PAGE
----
While support capabilities are eventually offered to an organization’s external customers, best in class support organizations confirm that the optimal way to perfect the process is to initially practice and support capabilities internally. Internal support capabilities may include, for example, IT services such as help desk support, asset management, hardware support, mobile computing support, and or network and systems management support. The idea behind mastering support capabilities from within is to demonstrate to employees, using real-life situations, how to achieve superior support capabilities.
This will also allow employees to feel the value of receiving the superior support that ultimately all customers crave. Based on this experience, when the time comes to extend support capabilities to external customers, happy internal customers take pleasure in going the extra mile to drive support excellence. Mastering support capabilities from within is exactly how the City of Des Moines, IA successfully built its well-documented Citizen Response System. The City of Des Moines strived to be one of the best-run cities in the country and wanted to automate the way in which it received, managed, responded to and ultimately resolved requests from its 200,000 citizens. The city had already implemented the HEAT Service & Support software solution, to assist its internal IT help desk in managing calls and providing problem resolution for users of its computer and network systems. After examining a range of possible solutions, the city’s process improvement team decided to leverage their internal support experience and settled on using HEAT as the logical extension for their external Citizen Response System initiative.
Getting Your Support Capabilities Right – What support capabilities are needed? While this will differ for each company, here are some essential components for internal support as exemplified by the internal IT Help Desk and for external support as exemplified by the external Customer Support Center.
IT Help Desk – Since adoption of distributed computing, IT departments have been faced with an increasingly difficult task of managing the support of IT services. The arrival of e-business has led to additional pressures on IT departments to provide things such as access to Internet-based applications 24-hours a day, seven days a week. Needless to say, this has amplified the need for a well thought-out IT help desk strategy, inclusive of effective processes (e.g., problem resolution), appropriate levels of technology (e.g., remote support tools), and a comprehensive data architecture. Poor implementation of the IT help desk can result not only in failure to realize the benefits of applying process enhancement and automation, but more importantly potential damage to the IT department’s reputation.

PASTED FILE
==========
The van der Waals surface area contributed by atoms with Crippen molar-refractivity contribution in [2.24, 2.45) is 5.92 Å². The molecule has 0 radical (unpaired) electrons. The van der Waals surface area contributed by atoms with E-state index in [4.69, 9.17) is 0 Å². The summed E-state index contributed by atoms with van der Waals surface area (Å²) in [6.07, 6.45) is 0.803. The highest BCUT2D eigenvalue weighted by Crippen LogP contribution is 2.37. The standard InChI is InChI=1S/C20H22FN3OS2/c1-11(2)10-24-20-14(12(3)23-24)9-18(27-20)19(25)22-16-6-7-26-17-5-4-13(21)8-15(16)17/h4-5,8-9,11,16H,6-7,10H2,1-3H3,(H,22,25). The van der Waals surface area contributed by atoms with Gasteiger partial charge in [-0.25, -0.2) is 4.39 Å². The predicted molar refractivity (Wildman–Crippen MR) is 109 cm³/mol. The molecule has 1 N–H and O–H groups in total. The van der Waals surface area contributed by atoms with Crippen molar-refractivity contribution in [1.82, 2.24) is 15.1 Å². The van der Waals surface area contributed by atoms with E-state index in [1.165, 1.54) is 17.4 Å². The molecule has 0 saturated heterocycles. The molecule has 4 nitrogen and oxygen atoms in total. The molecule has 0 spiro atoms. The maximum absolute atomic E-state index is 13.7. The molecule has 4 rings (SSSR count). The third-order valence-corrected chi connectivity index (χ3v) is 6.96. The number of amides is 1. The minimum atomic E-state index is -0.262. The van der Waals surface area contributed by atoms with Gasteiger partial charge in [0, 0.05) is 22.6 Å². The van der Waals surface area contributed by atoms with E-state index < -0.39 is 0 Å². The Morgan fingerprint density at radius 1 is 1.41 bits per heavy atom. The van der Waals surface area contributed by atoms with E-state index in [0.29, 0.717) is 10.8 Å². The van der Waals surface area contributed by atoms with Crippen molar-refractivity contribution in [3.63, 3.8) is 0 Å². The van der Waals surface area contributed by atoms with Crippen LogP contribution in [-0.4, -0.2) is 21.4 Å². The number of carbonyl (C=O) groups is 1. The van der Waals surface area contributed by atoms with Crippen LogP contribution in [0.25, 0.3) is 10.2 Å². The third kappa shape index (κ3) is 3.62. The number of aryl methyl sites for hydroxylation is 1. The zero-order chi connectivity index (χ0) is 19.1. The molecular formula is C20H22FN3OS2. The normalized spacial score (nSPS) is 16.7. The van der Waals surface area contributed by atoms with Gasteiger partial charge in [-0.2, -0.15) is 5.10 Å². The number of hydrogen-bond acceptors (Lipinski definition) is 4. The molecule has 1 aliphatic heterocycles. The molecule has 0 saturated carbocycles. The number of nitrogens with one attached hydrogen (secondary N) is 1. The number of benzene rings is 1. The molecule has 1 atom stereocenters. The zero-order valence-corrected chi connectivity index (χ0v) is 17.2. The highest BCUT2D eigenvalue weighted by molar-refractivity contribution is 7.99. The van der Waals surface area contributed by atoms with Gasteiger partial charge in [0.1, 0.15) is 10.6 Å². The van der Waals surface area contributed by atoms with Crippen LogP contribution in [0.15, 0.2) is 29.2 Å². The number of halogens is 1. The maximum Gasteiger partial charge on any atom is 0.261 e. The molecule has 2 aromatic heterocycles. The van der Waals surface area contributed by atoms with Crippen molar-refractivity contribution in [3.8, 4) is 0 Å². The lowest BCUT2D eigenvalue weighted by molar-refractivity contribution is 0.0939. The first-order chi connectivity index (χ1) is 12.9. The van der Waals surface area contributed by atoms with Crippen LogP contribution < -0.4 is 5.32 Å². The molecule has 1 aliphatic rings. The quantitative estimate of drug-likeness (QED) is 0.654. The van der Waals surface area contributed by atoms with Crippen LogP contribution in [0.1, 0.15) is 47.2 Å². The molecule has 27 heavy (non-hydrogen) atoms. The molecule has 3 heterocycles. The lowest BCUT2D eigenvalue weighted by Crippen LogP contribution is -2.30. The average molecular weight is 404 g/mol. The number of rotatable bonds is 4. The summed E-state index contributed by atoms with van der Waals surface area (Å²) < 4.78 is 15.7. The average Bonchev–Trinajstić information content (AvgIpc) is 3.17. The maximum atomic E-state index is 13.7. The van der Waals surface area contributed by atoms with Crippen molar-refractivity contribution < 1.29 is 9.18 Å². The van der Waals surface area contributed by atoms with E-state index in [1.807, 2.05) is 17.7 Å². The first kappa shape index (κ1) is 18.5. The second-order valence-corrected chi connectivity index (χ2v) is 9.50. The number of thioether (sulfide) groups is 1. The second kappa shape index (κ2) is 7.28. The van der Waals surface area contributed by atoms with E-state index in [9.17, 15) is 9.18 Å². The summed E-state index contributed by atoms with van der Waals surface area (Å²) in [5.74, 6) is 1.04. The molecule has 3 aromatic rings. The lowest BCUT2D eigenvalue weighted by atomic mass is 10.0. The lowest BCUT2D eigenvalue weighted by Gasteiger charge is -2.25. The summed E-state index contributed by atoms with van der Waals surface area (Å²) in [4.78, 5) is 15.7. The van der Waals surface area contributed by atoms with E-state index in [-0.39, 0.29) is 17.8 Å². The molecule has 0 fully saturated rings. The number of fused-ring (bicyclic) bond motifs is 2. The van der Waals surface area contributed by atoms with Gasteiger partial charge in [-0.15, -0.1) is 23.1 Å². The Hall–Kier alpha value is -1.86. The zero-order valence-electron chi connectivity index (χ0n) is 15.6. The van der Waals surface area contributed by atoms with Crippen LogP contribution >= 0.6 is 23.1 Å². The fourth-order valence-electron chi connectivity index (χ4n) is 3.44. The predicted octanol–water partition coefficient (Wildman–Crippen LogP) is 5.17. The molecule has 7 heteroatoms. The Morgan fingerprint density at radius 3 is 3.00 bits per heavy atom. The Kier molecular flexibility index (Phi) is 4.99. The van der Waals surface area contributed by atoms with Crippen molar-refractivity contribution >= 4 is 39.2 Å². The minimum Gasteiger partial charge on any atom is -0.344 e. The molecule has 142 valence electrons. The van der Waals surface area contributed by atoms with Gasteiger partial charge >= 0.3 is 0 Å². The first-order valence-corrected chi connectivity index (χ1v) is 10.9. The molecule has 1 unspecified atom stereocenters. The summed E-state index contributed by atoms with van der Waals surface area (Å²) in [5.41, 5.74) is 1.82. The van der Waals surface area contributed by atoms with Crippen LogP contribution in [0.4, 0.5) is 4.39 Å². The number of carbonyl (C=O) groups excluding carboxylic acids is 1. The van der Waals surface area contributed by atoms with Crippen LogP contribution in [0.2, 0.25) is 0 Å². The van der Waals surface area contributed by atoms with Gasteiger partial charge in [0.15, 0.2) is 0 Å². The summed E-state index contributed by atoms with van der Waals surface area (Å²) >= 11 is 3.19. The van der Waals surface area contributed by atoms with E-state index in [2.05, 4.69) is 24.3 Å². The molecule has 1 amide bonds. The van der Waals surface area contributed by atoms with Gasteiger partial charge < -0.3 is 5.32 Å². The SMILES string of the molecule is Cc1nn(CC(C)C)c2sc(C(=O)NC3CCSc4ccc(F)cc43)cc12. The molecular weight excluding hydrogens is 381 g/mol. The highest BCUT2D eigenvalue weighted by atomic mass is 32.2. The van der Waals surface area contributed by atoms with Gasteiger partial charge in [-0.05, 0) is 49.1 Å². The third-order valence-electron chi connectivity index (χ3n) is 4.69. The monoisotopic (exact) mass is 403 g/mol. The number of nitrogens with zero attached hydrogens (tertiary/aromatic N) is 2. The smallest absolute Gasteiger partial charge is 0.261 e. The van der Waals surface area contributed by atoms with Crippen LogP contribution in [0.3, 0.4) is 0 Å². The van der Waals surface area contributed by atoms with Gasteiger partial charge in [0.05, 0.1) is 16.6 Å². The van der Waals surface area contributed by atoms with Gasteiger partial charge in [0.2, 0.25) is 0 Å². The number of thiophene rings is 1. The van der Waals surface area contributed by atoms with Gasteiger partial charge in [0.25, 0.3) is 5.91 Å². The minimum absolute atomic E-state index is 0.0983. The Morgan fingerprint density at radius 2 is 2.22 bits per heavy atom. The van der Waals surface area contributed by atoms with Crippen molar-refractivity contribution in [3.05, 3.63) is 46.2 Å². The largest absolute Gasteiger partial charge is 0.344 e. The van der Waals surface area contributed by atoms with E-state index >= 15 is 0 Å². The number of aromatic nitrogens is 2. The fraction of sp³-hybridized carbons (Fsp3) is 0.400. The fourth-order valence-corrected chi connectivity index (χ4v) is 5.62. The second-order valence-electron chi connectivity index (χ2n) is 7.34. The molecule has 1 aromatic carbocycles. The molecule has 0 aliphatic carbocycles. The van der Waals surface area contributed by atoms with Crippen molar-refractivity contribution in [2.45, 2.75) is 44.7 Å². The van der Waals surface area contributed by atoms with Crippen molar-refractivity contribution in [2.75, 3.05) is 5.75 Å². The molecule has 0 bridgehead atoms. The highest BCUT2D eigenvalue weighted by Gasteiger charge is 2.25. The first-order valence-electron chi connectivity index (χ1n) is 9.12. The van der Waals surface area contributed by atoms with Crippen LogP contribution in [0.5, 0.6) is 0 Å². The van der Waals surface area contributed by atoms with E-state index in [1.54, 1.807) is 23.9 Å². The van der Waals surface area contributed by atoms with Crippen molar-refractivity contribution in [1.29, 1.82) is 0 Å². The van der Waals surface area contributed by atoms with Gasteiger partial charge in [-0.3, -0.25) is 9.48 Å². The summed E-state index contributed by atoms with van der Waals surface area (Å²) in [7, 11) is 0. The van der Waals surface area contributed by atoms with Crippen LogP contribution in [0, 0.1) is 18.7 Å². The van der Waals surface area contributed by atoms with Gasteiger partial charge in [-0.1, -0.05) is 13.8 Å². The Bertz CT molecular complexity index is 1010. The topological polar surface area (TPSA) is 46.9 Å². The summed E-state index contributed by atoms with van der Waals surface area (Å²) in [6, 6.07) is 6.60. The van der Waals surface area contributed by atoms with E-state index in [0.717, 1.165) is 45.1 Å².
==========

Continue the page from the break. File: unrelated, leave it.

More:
Customer Support Center – While there is commonalities with IT help desks, customer support centers tend to capture customer data into applications that enable more focused customer service and an increased emphasis on first-interaction resolution. Customer support centers also use this customer data to identify and realize cross and up-sell opportunities, determine future marketing activities, and offer more personalized interactions. Critical to the success of a customer support center is the company’s ability to employ ‘customer-sensitive’ personnel, train them well, and put into place the best tools and processes for helping these personnel deliver the ‘optimal customer experience’ each and every time.
Here then are some common and some unique service capabilities that a company will want to consider in support of long-term differentiation.